When it comes to studio headphones, finding the right pair can make a major difference in how your audio turns out. Whether you’re a bedroom musician or a producer working in a studio, the best studio headphones are those that yield the most authentic, true-to-form sounds.
Which studio headphones are best?
Like with any product, you’ll get the most out of your headphones if you first identify how you plan to use them. If you simply want studio headphones because they make audio sound clear, you may have a wide range of studio headphone options available. On the other hand, the serious audiophile or sound engineer will want to be even more specific about what headphone features will best serve their needs.
What to consider when buying studio headphones
Flat frequency response
Studio headphones, sometimes called reference headphones, require a specific kind of audio response. Unlike headphones made for listening, the best studio headphones don’t include audio features like boosted bass or treble, simply because the user should be able to hear all frequencies evenly when mixing or doing any production. For example, if you use bass-boosted headphones to mix a song, the song is likely to sound less bass-heavy through other speakers or headphones, since the original mix was created with the perception of more bass, as created by the headphones — rather than the presence of actual bass.
No headphones are perfect, but most engineers will also avoid headphones that are scooped in certain frequency ranges, meaning that sound is less present in these frequency ranges. Like with the boosted frequency example, headphones that lack volume or clarity in certain frequencies will result in mixes with louder volumes in those frequencies when heard on other speakers or headphones.
At the end of the day, most engineers and audio hobbyists alike prefer studio headphones with a flat-frequency response, meaning that the volume and clarity remain the same across frequencies, from low to high.
Open-back headphones vs. Closed-back headphones
Open-back headphones are often touted by sound engineers since their design helps mitigate subtle echoes or other sounds, which can sometimes be created within a pair of headphones themselves. In essence, headphones that are open back let air pass directly to the outside of the speaker instead of enclosing it with a material barrier. This relieves pressure inside the headphones and produces a more authentic, clear sound.
While open-back headphones are useful for critical listening in quiet environments, they can also be a bit of a nuisance in public, noisy locations, or while performing on stage, due to their design. Because the open back allows air to pass through to the speaker of the headphones, they also let in a lot of ambient sounds that closed-back or semi-closed-back headphones might normally block out. Another downside of open-back headphones is the resultant lack of durability caused by removing the external barrier, which protects from things like moisture and dust reaching the speaker and electronics.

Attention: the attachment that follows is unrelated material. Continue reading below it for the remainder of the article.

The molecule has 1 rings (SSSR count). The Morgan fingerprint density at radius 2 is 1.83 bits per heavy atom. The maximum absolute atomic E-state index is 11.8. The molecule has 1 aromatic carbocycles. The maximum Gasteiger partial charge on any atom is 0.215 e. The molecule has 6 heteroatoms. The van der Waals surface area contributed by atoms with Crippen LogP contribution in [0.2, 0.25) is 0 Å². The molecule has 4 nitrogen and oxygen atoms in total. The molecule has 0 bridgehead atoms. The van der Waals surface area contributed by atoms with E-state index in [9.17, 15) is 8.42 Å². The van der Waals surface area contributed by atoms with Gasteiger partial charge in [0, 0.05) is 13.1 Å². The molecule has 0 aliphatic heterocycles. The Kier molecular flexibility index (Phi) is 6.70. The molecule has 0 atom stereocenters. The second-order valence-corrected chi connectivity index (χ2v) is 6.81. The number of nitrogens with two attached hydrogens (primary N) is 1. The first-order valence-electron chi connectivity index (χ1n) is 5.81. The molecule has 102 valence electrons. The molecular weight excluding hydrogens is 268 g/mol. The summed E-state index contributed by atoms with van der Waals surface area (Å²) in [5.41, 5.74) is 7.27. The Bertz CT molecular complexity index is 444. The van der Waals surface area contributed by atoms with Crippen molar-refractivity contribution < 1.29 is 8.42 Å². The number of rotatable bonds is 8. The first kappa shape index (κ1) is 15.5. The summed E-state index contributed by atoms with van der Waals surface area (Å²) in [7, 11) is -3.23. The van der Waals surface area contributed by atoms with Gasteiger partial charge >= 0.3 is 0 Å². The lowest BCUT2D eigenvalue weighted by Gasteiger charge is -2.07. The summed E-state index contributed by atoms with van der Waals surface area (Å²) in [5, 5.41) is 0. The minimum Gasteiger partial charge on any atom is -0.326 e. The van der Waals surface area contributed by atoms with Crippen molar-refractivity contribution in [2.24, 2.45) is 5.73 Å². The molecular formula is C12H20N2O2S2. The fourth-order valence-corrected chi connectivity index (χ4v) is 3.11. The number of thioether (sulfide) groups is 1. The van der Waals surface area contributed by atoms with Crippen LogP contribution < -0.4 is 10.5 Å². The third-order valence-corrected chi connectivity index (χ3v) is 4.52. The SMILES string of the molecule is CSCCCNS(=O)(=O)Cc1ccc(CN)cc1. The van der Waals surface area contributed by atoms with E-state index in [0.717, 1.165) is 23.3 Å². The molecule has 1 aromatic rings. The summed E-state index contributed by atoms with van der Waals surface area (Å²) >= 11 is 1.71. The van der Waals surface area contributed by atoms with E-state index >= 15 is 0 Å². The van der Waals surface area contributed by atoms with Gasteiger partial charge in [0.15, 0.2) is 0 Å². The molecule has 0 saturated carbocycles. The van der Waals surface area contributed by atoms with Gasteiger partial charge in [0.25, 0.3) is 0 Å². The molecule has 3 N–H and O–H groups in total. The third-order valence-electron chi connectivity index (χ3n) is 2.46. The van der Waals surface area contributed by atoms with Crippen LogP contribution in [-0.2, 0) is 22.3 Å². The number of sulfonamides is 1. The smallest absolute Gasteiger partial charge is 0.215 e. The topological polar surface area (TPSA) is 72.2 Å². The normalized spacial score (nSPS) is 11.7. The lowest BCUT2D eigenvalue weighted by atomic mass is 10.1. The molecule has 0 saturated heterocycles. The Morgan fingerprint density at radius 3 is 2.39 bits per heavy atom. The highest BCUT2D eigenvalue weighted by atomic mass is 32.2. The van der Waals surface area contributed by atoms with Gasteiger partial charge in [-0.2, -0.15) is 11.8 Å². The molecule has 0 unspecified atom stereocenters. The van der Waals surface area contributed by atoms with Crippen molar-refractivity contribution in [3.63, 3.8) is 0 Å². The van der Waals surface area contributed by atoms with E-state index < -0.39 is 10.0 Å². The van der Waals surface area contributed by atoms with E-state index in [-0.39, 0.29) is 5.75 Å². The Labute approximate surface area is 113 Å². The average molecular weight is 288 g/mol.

Depending on where you plan to use your studio headphones most, whether at home or at coffee shops, you’ll want to purchase headphones with the corresponding backing to ensure you hear your audio properly.
Headphone amplifier When using studio headphones for production, many also elect to purchase a headphone amplifier or use the built-in ones in their recording interfaces to boost the signal going into the headphones. While using a faulty amplifier could result in off-putting tones coming through in the headphones, they can also make a huge difference for models that have a naturally low signal input.
Best studio headphones
Best of the best studio headphones
AKG Pro Audio K712 Open-Back Studio Headphones: available at Amazon. Our take: Often touted as one of the best sets of open-back studio headphones out there, AKG’s K712 headphones offer a flat sound across frequencies and a comfortable over-ear design.
What we like: Open-back style for improved listening. Comes with a soft carrying case and a mini-XLR to a 3.5-millimeter connector. The flat-wire voice coil produces excellent treble tones. Over-ear cups are very comfortable. Includes leather headband for optimal comfort. What we dislike: More expensive than some other studio headphone models.
Best bang for your buck studio headphones
Sony MDR7507 Large Diaphragm Closed-Back Studio Headphones: available at Amazon. Our take: This is one of Sony’s most common studio headphone models and they offer a clear, crisp frequency response from low to high thanks to their large-diaphragm headphone speakers.
What we like: Very affordable. Flat frequency response. Large-diaphragm headphone speaker. Uses a coiling headphone cable that extends up to 9.8 feet with a 0.25-inch adaptor. Foldable for easy transport in accompanying soft case. Cushioned ear cups with comfortable band tension. Widely used as studio headphones. What we dislike: Not as sturdy as other models without exposed wiring. Casual listeners might be bothered by the long coiling cable which can bunch up and get tangled or drag along.
Best studio headphones for under $200
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